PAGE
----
Riady to Pay Record $8.6 Million Fine

Billionaire Indonesian banker James Riady, long accused of illegally funnelling campaign contributions to President Clinton, will plead guilty to one felony count of conspiracy to defraud the United States and pay a record $8.6 million fine, the Justice Department said Thursday.

Riady will pay the fine as a penalty for unlawfully reimbursing Clinton campaign donors with foreign funds from 1990-94, the department said in a statement.

Riady will also perform 400 hours of community service and forfeit to the U.S. Treasury any refunds issued him from any political campaign committees in the wake of this announcement, the statement said.

He will also be barred from making, reimbursing or directing any future campaign contributions in U.S. elections, it said. His plea agreement was filed Thursday in U.S. District Court in Los Angeles.

In addition, LippoBank California, the California arm of Indonesia's Lippo Group, will plead guilty to 86 misdemeanor counts charging its agents, Riady and campaign contributor John Huang with making illegal foreign campaign contributions from 1988 through 1994.

Huang pleaded guilty to campaign finance charges in 1999.

Lippo officials have reportedly been among those reimbursed for contributing to Clinton's campaign.

$1 Million Pledge

From "August 1992 through October 1992, shortly after Riady pledged $1 million in support" for Clinton's 1992 presidential campaign, "contributions made by Huang were reimbursed with funds wired from a foreign Lippo Group entity," the statement says.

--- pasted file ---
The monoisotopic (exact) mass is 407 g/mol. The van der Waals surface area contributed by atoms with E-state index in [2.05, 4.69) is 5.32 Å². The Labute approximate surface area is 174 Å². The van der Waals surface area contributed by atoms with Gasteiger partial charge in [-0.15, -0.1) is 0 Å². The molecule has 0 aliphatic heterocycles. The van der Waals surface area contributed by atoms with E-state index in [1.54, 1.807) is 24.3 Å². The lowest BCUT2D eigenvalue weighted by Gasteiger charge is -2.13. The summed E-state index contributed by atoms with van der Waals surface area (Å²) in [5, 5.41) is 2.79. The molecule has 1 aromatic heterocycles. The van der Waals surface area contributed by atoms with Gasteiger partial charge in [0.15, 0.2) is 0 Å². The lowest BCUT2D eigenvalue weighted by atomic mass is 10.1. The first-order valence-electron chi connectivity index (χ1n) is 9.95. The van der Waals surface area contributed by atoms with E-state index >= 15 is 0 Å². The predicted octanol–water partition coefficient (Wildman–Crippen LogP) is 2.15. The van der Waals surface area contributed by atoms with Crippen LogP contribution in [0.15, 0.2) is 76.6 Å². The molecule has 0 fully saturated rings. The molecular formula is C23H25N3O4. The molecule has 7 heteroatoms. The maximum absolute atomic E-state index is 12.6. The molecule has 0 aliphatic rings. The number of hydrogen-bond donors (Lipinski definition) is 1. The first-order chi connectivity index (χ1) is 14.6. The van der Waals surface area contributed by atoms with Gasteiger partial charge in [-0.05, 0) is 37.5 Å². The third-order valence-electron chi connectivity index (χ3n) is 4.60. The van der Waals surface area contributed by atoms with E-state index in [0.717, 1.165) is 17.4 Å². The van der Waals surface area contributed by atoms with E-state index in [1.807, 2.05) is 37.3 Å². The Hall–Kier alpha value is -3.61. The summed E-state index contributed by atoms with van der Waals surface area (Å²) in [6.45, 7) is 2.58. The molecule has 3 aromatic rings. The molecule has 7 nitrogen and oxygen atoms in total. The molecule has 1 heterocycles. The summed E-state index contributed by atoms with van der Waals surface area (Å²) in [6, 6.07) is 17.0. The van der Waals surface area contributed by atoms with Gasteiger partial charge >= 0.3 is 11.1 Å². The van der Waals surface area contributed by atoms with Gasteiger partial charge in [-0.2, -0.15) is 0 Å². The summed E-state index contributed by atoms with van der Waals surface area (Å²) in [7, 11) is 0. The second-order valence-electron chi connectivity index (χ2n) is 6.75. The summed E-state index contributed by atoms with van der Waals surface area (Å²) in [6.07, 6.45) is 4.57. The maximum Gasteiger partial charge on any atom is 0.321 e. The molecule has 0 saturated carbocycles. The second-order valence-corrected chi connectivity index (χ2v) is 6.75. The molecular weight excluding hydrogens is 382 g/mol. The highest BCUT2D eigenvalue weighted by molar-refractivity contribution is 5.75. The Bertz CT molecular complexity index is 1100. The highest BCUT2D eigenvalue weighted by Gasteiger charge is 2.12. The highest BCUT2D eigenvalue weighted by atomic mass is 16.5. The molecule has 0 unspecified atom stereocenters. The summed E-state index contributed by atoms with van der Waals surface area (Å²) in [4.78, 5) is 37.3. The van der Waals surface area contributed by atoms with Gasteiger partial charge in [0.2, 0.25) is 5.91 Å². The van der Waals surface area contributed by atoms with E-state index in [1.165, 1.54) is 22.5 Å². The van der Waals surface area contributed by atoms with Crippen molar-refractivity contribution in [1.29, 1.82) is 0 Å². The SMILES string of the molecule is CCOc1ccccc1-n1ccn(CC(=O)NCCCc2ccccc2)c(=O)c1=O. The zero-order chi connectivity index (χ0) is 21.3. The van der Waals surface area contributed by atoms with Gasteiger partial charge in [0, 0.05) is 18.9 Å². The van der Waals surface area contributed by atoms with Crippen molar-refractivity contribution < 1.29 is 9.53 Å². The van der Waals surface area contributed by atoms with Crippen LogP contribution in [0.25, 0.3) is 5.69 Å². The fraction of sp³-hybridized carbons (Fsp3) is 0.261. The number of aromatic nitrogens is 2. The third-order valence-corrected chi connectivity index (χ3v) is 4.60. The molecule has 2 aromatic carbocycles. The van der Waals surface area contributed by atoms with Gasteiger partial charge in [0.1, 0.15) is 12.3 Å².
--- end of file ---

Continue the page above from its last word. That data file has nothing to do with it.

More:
Investigators began looking into allegations of the illegal contributions by 1997. Last August, Indonesian authorities announced they were cooperating with FBI investigators.

Riady is one of 26 people and two corporations charged by the Campaign Financing Task Force, established two years ago to look into allegations of campaign finance improprieties.

The statement says Riady will turn himself into U.S. authorities, then plead guilty and continue cooperating with them, although there is no extradition treaty between the United States and Indonesia. He is to turn himself to Los Angeles federal court on Tuesday, at 9 a.m.

It says the contributions were made to get access and favors for Lippo.

Riady's Hubbell Connection

Under the plea deal, Riady is required to — and has already begun — cooperating with Independent Counsel Robert Ray. Top Justice Department officials tell ABCNEWS that the information Riady has provided to Ray already "has assisted their office."

The independent counsel's office has long been interested in Riady's connection to long-time Clinton friend and former business associate Webster Hubbel.

Riady paid Hubbell $100,000 in 1994 after Hubbell had resigned from his job in Clinton Justice Department but before he had pleaded guilty to defrauding his law firm in the Whitewater investigation of Ray's predecessor, Kenneth Starr.

After Hubbell pleaded guilty in June 1999, his lawyer said Starr had agreed "never to investigate or prosecute Hubbell again." But Starr had targeted Hubbell, in part, with the hopes of uncovering information about the Clintons' involvement in a botched Arkansas real estate deal that came to be known as "Whitewater."

Last fall, after more than five years of investigation, the independent counsel's office released a statement determining "the evidence was insufficient to prove to a jury beyond a reasonable doubt that either [the] President or Mrs. Clinton knowingly participated in any criminal conduct" in "Whitewater."

ABCNEWS' Beverley Lumpkin contributed to this report.

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